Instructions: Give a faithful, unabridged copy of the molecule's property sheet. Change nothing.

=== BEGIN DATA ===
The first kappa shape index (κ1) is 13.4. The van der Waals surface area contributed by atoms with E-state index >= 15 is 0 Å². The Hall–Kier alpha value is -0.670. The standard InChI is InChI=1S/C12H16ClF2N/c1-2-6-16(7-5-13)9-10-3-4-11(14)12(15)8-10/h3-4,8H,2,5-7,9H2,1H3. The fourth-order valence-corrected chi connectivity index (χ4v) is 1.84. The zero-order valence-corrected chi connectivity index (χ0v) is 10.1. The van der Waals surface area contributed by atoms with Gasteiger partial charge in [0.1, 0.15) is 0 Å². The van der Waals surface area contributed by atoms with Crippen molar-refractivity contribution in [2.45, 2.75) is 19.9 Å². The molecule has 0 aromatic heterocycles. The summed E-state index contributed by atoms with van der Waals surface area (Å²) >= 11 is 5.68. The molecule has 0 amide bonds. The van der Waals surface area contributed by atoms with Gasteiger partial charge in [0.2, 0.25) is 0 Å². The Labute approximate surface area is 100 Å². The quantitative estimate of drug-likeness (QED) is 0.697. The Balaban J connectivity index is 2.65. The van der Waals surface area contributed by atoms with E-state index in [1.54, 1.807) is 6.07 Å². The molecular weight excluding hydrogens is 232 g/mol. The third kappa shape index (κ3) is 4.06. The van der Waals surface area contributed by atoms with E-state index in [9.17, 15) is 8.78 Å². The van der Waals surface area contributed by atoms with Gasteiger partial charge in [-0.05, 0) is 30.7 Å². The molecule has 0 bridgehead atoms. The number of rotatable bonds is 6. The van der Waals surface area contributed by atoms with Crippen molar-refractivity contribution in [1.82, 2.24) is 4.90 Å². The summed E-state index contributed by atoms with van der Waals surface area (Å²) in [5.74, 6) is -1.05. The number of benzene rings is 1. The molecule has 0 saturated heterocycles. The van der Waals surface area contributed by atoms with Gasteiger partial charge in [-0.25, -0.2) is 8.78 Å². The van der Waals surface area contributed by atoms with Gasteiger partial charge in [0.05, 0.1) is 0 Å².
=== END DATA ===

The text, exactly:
The first kappa shape index (κ1) is 13.4. The van der Waals surface area contributed by atoms with E-state index >= 15 is 0 Å². The Hall–Kier alpha value is -0.670. The standard InChI is InChI=1S/C12H16ClF2N/c1-2-6-16(7-5-13)9-10-3-4-11(14)12(15)8-10/h3-4,8H,2,5-7,9H2,1H3. The fourth-order valence-corrected chi connectivity index (χ4v) is 1.84. The zero-order valence-corrected chi connectivity index (χ0v) is 10.1. The van der Waals surface area contributed by atoms with Gasteiger partial charge in [0.1, 0.15) is 0 Å². The van der Waals surface area contributed by atoms with Crippen molar-refractivity contribution in [2.45, 2.75) is 19.9 Å². The molecule has 0 aromatic heterocycles. The summed E-state index contributed by atoms with van der Waals surface area (Å²) >= 11 is 5.68. The molecule has 0 amide bonds. The van der Waals surface area contributed by atoms with Gasteiger partial charge in [0.2, 0.25) is 0 Å². The Labute approximate surface area is 100 Å². The quantitative estimate of drug-likeness (QED) is 0.697. The Balaban J connectivity index is 2.65. The van der Waals surface area contributed by atoms with E-state index in [1.54, 1.807) is 6.07 Å². The molecular weight excluding hydrogens is 232 g/mol. The third kappa shape index (κ3) is 4.06. The van der Waals surface area contributed by atoms with E-state index in [9.17, 15) is 8.78 Å². The van der Waals surface area contributed by atoms with Gasteiger partial charge in [-0.05, 0) is 30.7 Å². The molecule has 0 bridgehead atoms. The number of rotatable bonds is 6. The van der Waals surface area contributed by atoms with Crippen molar-refractivity contribution in [1.82, 2.24) is 4.90 Å². The summed E-state index contributed by atoms with van der Waals surface area (Å²) in [5.74, 6) is -1.05. The number of benzene rings is 1. The molecule has 0 saturated heterocycles. The van der Waals surface area contributed by atoms with Gasteiger partial charge in [-0.25, -0.2) is 8.78 Å². The van der Waals surface area contributed by atoms with Gasteiger partial charge in [0.05, 0.1) is 0 Å².